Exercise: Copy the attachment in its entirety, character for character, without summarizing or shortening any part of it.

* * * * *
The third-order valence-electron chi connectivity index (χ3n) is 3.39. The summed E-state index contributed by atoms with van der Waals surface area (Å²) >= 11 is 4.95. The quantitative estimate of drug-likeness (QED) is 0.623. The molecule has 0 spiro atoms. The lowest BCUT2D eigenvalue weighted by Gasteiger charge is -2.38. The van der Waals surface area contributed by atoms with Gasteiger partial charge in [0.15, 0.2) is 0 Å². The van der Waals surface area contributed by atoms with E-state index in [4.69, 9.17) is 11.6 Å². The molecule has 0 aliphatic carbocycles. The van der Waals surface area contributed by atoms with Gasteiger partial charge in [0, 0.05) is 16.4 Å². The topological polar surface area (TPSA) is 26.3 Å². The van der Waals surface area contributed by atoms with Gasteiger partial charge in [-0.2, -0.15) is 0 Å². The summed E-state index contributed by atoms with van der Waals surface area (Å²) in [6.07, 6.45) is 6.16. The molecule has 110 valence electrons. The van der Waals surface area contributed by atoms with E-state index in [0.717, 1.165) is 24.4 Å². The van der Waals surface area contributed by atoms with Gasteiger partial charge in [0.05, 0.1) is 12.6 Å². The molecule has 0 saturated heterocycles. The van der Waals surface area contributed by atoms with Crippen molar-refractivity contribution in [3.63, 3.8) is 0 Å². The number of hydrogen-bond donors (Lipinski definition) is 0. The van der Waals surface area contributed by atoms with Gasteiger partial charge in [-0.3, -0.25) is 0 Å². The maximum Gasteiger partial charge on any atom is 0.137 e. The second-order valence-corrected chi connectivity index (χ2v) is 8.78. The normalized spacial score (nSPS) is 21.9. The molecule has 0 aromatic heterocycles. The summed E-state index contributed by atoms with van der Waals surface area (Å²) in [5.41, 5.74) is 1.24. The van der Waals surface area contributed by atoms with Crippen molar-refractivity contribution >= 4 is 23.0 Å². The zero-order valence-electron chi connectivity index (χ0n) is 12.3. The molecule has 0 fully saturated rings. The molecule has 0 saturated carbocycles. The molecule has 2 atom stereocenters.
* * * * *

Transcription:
The third-order valence-electron chi connectivity index (χ3n) is 3.39. The summed E-state index contributed by atoms with van der Waals surface area (Å²) >= 11 is 4.95. The quantitative estimate of drug-likeness (QED) is 0.623. The molecule has 0 spiro atoms. The lowest BCUT2D eigenvalue weighted by Gasteiger charge is -2.38. The van der Waals surface area contributed by atoms with Gasteiger partial charge in [0.15, 0.2) is 0 Å². The van der Waals surface area contributed by atoms with E-state index in [4.69, 9.17) is 11.6 Å². The molecule has 0 aliphatic carbocycles. The van der Waals surface area contributed by atoms with Gasteiger partial charge in [0, 0.05) is 16.4 Å². The topological polar surface area (TPSA) is 26.3 Å². The van der Waals surface area contributed by atoms with Gasteiger partial charge in [-0.2, -0.15) is 0 Å². The summed E-state index contributed by atoms with van der Waals surface area (Å²) in [6.07, 6.45) is 6.16. The molecule has 110 valence electrons. The van der Waals surface area contributed by atoms with E-state index in [0.717, 1.165) is 24.4 Å². The van der Waals surface area contributed by atoms with Gasteiger partial charge in [0.05, 0.1) is 12.6 Å². The molecule has 0 saturated heterocycles. The van der Waals surface area contributed by atoms with Crippen molar-refractivity contribution in [3.63, 3.8) is 0 Å². The number of hydrogen-bond donors (Lipinski definition) is 0. The van der Waals surface area contributed by atoms with Gasteiger partial charge in [-0.3, -0.25) is 0 Å². The maximum Gasteiger partial charge on any atom is 0.137 e. The second-order valence-corrected chi connectivity index (χ2v) is 8.78. The normalized spacial score (nSPS) is 21.9. The molecule has 0 aromatic heterocycles. The summed E-state index contributed by atoms with van der Waals surface area (Å²) in [5.41, 5.74) is 1.24. The van der Waals surface area contributed by atoms with Crippen molar-refractivity contribution >= 4 is 23.0 Å². The zero-order valence-electron chi connectivity index (χ0n) is 12.3. The molecule has 0 fully saturated rings. The molecule has 0 saturated carbocycles. The molecule has 2 atom stereocenters.